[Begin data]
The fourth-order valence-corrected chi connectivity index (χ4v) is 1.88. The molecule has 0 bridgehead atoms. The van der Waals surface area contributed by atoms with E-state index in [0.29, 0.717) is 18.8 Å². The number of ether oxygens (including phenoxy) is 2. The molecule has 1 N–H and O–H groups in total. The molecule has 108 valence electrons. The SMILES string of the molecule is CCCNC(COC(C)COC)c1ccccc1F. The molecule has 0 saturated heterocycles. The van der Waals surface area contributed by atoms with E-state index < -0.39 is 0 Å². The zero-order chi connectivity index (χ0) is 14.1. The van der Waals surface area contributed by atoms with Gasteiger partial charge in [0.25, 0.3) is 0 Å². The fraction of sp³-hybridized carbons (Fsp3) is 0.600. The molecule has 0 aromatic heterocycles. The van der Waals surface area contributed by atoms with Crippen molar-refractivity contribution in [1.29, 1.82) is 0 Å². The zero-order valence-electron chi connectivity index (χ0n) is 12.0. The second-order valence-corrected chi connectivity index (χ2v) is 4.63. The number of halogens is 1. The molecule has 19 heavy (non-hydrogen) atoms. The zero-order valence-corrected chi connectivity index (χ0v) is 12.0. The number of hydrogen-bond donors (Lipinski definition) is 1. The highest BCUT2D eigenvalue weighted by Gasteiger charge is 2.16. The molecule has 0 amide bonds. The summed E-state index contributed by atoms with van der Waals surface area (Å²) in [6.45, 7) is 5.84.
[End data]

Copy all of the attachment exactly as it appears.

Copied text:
The fourth-order valence-corrected chi connectivity index (χ4v) is 1.88. The molecule has 0 bridgehead atoms. The van der Waals surface area contributed by atoms with E-state index in [0.29, 0.717) is 18.8 Å². The number of ether oxygens (including phenoxy) is 2. The molecule has 1 N–H and O–H groups in total. The molecule has 108 valence electrons. The SMILES string of the molecule is CCCNC(COC(C)COC)c1ccccc1F. The molecule has 0 saturated heterocycles. The van der Waals surface area contributed by atoms with E-state index < -0.39 is 0 Å². The zero-order chi connectivity index (χ0) is 14.1. The van der Waals surface area contributed by atoms with Gasteiger partial charge in [0.25, 0.3) is 0 Å². The fraction of sp³-hybridized carbons (Fsp3) is 0.600. The molecule has 0 aromatic heterocycles. The van der Waals surface area contributed by atoms with Crippen molar-refractivity contribution in [1.29, 1.82) is 0 Å². The zero-order valence-electron chi connectivity index (χ0n) is 12.0. The second-order valence-corrected chi connectivity index (χ2v) is 4.63. The number of halogens is 1. The molecule has 19 heavy (non-hydrogen) atoms. The zero-order valence-corrected chi connectivity index (χ0v) is 12.0. The number of hydrogen-bond donors (Lipinski definition) is 1. The highest BCUT2D eigenvalue weighted by Gasteiger charge is 2.16. The molecule has 0 amide bonds. The summed E-state index contributed by atoms with van der Waals surface area (Å²) in [6.45, 7) is 5.84.